As for the discussion between Kullervo and Glenn, I just want to add this thought. Most atheists would readily admit that they hope there is a god. In the recent BBC documentary on atheism a prominent Irish-American stated it really well, (paraphrasing) “I really hope there is a god. I’d like to live forever and I think some people should be punished for being dicks during mortality. But hope doesn’t make it so. I don’t BELIEVE there is a god and I don’t live my life worrying about it. I’m a good person because I believe that is the right thing to do, not because I believe some supernatural entity is keeping score.” You can hope for whatever you want, but hope isn’t knowledge. Hope isn’t even belief. If you don’t BELIEVE there is a god, you’re an atheist.

  6. Glen — My family is an even split on religion: Mom and my two sisters are LDS, my brothers and I are atheists, and my Dad is Christian. The various factions have all basically agreed to disagree, so we all get along great. 😀

    Exmoron — Exactly!!!

    That’s wild that your path out of the church was so similar to mine, including comparing the spiritual evidence for Mormonism with the spiritual evidence for other religions.

  7. I would like to add that I had plenty of “spiritual” experiences. What made me doubt them was when they were replicated at concerts.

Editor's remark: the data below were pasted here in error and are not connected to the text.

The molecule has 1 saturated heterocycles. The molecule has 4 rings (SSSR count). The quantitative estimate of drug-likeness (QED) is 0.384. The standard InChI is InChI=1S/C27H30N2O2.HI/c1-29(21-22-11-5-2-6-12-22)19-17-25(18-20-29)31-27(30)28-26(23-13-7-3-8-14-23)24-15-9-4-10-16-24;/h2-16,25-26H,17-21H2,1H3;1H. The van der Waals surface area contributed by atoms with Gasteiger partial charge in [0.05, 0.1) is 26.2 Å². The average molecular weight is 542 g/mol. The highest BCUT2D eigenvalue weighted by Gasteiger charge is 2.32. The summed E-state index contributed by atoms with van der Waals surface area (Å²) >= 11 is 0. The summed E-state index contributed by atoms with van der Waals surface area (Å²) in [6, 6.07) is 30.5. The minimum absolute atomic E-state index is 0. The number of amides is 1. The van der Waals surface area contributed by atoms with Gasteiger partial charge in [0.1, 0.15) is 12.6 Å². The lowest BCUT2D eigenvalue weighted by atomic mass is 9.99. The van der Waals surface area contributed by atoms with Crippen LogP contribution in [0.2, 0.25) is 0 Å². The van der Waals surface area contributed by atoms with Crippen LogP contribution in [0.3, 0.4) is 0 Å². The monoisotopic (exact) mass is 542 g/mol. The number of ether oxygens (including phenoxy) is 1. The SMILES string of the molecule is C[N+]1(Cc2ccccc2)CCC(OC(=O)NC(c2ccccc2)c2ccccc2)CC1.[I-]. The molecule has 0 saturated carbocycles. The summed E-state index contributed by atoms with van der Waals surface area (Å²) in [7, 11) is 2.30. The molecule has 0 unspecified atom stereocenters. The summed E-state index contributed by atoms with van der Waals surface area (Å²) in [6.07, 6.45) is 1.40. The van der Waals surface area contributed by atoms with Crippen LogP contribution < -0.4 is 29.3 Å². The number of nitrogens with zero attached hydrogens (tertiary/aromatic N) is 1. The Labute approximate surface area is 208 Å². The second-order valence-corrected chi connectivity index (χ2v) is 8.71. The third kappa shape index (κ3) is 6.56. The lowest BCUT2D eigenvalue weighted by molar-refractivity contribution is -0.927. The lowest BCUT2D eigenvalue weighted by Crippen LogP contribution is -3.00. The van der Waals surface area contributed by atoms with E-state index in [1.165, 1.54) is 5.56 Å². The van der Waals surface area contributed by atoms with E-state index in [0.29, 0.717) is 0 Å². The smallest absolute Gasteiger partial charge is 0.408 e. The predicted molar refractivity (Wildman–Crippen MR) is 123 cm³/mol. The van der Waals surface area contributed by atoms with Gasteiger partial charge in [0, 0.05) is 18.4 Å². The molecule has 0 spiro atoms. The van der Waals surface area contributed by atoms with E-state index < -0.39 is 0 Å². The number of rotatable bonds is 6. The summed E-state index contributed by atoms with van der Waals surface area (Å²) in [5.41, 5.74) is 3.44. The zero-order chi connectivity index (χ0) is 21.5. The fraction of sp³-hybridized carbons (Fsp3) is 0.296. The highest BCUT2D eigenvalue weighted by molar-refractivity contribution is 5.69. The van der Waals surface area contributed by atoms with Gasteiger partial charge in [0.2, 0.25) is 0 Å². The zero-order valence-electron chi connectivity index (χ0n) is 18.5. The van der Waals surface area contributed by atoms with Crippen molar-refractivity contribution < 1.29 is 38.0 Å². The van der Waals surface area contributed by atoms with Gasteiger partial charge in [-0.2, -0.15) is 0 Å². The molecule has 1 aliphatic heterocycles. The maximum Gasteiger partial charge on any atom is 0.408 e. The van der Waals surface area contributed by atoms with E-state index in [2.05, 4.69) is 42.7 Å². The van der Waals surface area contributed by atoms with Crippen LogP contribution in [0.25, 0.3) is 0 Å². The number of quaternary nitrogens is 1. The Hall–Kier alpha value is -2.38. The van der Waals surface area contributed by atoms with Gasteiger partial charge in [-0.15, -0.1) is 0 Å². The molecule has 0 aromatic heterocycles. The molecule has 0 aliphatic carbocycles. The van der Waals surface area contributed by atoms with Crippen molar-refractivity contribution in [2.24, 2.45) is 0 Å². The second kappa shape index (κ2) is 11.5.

Having a “spritual” expereince at a Dead Milkman concert really made me doubt the experiences I had at church.

  8. Very good stuff. I find the rational to be good because it is the right things regardless of whether or not a God is keeping score to be such a refreshing and liberating approach. It always annoys me to no end when I hear someone say something like “well, if there’s not God, then why should I do my hometeaching?” Ugh. Do your hometeaching because you want to support and care for the people you hometeach, not because the quorum needs a better percentage to look good in the eyes of God.

    I also see the dangers (I won’t go so far as to say “worthlessness” because there is clearly an operating function to it) of the epistemological method, but I still don’t see — for myself — the human inability to prove there is a god as sufficient reason to beleive there is no God.